Written by Markus
This used to be Queen’s Day and took place once a year on April 30th. Now the Queen is no longer a Queen, her son became King and his birthday is on April the 27th (26 April if the 27th is a Sunday). This is a national holiday where streets of all cities are filled with bands playing music, street performances, bars are open for business and most importantly, the “free market”, where everybody is allowed to sell whatever they want to the public without the need for licenses. This means there are millions of people selling the things from the attics that they no longer need, while the other millions shop, drink and party.
Most popular destinations are Amsterdam and Utrecht. But seen the streets are overly crowded with drunks, it are mostly the youngsters going there. The rest goes to other cities and celebrate on a more traditional way. And this is what happened in Dordrecht, where I live. I decided to sell things and make it a fun father-daughter experience.
So in some cities, it is a free-for-all, meaning you head out the night before and then claim and stake the spot where you will run your little shop. Exception are old inner cities, as the streets will be small (from the 18th century), yet they will be crowded. In this case, the city will setup market stalls for the people who live in those streets, ensuring at least that emergency vehicles can pass. This is also the case for us, so I booked a stall.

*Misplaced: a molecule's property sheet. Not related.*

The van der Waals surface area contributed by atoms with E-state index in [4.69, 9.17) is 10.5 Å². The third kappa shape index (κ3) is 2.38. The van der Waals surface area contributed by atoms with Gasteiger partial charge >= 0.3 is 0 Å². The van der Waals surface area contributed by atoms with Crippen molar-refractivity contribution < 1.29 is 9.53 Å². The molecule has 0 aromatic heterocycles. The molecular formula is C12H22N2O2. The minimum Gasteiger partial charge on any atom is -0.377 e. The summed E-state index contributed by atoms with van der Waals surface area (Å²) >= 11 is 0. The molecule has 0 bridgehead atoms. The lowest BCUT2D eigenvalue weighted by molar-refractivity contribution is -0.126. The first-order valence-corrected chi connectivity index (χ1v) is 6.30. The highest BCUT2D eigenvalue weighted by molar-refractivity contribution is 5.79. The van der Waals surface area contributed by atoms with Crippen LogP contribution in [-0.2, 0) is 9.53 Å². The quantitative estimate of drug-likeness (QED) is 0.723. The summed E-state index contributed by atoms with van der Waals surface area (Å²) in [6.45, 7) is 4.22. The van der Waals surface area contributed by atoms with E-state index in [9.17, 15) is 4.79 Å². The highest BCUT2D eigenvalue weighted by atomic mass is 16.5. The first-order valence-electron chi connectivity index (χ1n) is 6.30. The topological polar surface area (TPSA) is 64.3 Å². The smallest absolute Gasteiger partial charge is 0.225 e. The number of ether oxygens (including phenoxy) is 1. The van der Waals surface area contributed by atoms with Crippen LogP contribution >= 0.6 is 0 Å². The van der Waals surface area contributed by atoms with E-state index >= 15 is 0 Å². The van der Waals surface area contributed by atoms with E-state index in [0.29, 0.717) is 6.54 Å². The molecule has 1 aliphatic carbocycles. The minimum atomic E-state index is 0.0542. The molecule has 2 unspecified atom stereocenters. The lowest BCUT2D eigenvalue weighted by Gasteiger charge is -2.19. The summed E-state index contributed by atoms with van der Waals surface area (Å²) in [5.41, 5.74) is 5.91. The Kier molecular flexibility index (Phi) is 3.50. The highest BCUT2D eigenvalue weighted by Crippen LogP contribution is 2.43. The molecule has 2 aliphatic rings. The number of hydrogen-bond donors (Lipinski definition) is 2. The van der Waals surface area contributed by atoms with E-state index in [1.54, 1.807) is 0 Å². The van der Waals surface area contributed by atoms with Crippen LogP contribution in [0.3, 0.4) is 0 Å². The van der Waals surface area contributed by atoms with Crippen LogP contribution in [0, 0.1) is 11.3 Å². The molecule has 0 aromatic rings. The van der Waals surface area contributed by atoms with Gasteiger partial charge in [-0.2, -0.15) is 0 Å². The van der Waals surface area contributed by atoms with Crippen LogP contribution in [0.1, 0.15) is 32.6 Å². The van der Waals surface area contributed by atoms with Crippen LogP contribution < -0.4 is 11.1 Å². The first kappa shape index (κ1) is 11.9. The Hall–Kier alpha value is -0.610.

At 7am we woke up. We prepared well and everything was ready to go, neatly packed in boxes. At 7:30 we arrived at our stall and were surprised that is was huge. An easy 10 meters to fill with our stuff. We also were on a corner, giving us extra space.
We unpacked our things: clothing, tools, shoes, hats and antiques. More or less the same kind of stuff that most people were selling. At 8am, the first shoppers arrived, grabbing the first deals of the day. Everything is priced between 1 and 5 euro per item, with exception of antiques. And most stuff is new or barely used. A true heaven for bargain hunters.
Business took off, right from the start. Though we had about 1500 items out, we sold at least one item every minute. Not that this leads to big money (remember, everything is between 1 and 5 euro), it was fun to do. The negotiating whilst trying to keep order, was fun and made time fly. Before we knew it, it was 5 pm and the market was closing.
But that did not mean King's Day was over, as now the parties started. We quickly brought what was left back home (a 1 minute walk, using a supermarket cart), dumped everything in the living room and headed out again. And we were lucky we did.
We found music events.
We found dancing.
We found fireworks.
And we found food..
And of course, we found kids dressed up in orange (our national color)
All in all a beautiful day that brought back a lot of memories from my childhood, whilst creating memories for my daughter. I am already looking forward to next year’s King’s Day Koningsdag.....,,,...!